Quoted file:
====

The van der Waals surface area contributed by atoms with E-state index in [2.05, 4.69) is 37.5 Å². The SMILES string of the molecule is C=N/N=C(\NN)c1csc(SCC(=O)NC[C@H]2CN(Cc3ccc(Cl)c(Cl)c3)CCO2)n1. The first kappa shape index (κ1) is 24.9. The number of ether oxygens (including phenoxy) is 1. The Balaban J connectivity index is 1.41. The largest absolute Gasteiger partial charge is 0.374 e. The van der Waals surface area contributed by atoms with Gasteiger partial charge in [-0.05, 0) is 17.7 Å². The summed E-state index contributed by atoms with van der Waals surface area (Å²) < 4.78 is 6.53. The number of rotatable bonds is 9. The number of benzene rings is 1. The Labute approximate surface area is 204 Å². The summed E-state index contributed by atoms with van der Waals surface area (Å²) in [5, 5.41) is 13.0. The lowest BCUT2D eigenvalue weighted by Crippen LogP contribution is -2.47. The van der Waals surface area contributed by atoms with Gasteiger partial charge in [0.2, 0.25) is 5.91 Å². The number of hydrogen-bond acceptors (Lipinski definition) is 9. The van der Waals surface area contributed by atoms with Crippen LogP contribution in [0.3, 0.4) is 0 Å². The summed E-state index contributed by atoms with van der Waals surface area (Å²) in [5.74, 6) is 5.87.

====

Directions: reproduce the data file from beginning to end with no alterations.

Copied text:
The van der Waals surface area contributed by atoms with E-state index in [2.05, 4.69) is 37.5 Å². The SMILES string of the molecule is C=N/N=C(\NN)c1csc(SCC(=O)NC[C@H]2CN(Cc3ccc(Cl)c(Cl)c3)CCO2)n1. The first kappa shape index (κ1) is 24.9. The number of ether oxygens (including phenoxy) is 1. The Balaban J connectivity index is 1.41. The largest absolute Gasteiger partial charge is 0.374 e. The van der Waals surface area contributed by atoms with Gasteiger partial charge in [-0.05, 0) is 17.7 Å². The summed E-state index contributed by atoms with van der Waals surface area (Å²) < 4.78 is 6.53. The number of rotatable bonds is 9. The number of benzene rings is 1. The Labute approximate surface area is 204 Å². The summed E-state index contributed by atoms with van der Waals surface area (Å²) in [5, 5.41) is 13.0. The lowest BCUT2D eigenvalue weighted by Crippen LogP contribution is -2.47. The van der Waals surface area contributed by atoms with Gasteiger partial charge in [0.2, 0.25) is 5.91 Å². The number of hydrogen-bond acceptors (Lipinski definition) is 9. The van der Waals surface area contributed by atoms with Crippen LogP contribution in [0.3, 0.4) is 0 Å². The summed E-state index contributed by atoms with van der Waals surface area (Å²) in [5.74, 6) is 5.87.